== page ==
[Python-ideas] Test Class setup and teardown in unittest
holger.krekel at gmail.com
Thu Jan 21 21:46:35 CET 2010
On Thu, Jan 21, 2010 at 8:47 PM, Robert Collins
<robertc at robertcollins.net> wrote:
> On Thu, 2010-01-21 at 11:42 +0000, Michael Foord wrote:
>> On 21/01/2010 01:37, Robert Collins wrote:
>> > core allowing fixtures to be shared across test instances in a way that
>> > doesn't prohibit their use with concurrent testing, doesn't make it
>> > awkward to do it across multiple classes.
>> Can you demonstrate how testresources solves these problems.
> Yes. resources are declared in a list, which allows the test framework,
> when parallelising, to group together tests that use the same resources
> when partitioning. Compare this with setUpClass where all tests in an
> inheritance hierarchy have to be grouped together (after excluding your
> base TestCase).
FWIW I'd like to add that after a number of years of having py.test
and setup_module i came to the conclusion some time ago that this
"grouping" requirement is bad for functional tests which usually
require more setup management and parametrization than classic
unittests. It's also not easy to have expensive setup easily shared
between test modules and it's easy to get this wrong and to in the end
hinder refactorings rather than to further it.
At least that's my and some of my users experience with it. And is the
reason why I came up with a new method to do test fixtures that allows
to directly manipulate setup state in a single place instead of all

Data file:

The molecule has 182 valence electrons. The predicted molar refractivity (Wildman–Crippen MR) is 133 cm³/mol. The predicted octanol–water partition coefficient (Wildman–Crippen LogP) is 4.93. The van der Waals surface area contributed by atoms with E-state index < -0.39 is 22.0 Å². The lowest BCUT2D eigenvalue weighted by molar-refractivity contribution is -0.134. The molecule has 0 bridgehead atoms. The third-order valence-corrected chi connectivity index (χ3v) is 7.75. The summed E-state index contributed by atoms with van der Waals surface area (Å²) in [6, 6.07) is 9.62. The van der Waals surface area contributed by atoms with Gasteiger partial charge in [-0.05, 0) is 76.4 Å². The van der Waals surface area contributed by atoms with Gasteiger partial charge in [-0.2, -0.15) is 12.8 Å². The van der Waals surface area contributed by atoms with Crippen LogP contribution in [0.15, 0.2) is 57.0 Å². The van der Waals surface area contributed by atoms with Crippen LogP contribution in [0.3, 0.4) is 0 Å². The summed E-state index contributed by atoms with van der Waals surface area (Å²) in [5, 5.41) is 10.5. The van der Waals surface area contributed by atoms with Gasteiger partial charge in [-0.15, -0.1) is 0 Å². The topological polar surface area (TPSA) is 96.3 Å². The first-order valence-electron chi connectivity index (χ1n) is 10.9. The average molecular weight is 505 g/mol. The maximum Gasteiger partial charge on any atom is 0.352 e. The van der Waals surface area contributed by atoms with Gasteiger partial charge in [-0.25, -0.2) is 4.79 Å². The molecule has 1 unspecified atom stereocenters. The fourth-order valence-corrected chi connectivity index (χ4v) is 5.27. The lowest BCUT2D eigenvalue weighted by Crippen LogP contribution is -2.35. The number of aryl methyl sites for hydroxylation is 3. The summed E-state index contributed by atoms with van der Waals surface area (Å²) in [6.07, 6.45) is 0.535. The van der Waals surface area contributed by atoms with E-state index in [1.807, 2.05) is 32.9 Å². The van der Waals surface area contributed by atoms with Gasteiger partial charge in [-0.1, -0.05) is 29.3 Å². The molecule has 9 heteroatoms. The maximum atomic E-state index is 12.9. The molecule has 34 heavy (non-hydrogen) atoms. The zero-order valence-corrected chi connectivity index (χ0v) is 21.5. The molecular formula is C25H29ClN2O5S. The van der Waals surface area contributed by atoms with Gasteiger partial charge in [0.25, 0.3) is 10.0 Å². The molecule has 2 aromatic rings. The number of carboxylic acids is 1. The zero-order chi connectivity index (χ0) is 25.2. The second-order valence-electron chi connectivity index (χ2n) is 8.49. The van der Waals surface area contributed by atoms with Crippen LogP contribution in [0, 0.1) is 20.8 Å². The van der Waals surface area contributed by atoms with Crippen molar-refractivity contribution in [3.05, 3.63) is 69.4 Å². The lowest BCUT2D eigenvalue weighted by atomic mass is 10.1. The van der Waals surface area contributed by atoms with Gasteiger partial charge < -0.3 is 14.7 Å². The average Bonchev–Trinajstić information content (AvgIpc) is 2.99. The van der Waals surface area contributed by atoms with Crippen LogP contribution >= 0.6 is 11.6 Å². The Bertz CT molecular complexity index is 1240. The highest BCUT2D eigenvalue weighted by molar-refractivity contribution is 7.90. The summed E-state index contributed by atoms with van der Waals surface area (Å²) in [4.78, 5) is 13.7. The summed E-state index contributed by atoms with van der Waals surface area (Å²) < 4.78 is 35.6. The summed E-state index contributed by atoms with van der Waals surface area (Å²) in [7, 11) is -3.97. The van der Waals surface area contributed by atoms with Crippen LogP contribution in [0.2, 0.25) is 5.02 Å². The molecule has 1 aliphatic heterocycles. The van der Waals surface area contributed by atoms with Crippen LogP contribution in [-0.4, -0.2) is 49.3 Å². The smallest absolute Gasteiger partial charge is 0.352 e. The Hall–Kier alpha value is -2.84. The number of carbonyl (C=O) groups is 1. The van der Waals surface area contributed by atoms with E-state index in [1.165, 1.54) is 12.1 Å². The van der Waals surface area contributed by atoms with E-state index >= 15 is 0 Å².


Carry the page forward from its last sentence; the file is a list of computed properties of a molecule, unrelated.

across test suites. Basically test functions receive objects
("funcargs") that are created/handled in factories. Loose coupling
here allows to have the same setup used across many test modules
efficiently. Obviously different from the testresources approach
although i share a number of related design considerations and goals.
> You ask in another mail for a SSCE: here is one attached to this mail
> ('foo.py'). Run with 'python -m unittest foo'.
>> > I'm happy to make any
>> > [reasonable] changes (including license) to testresources to make it
>> > includable in the stdlib if that's of interest.
>> That's not how contributing code to Python works. You need to provide a
>> signed contributor agreement to the PSF and then you specifically
>> license to the PSF any code you are contributing using one of a few
>> specific licenses. For new modules in the standard library you also need
>> to be willing to maintain the code.
> There is other code of mine in the standard library unittest module,
> done without a contributor agreement: so this is at best inconsistent. I
> mention license changes because that would be required to include it in
> the standard library (its currently a copyleft license) - and I'm not
> the sole author. Regardless, whatever process and actions are needed, I
> will do them, or arrange with other people where needed.
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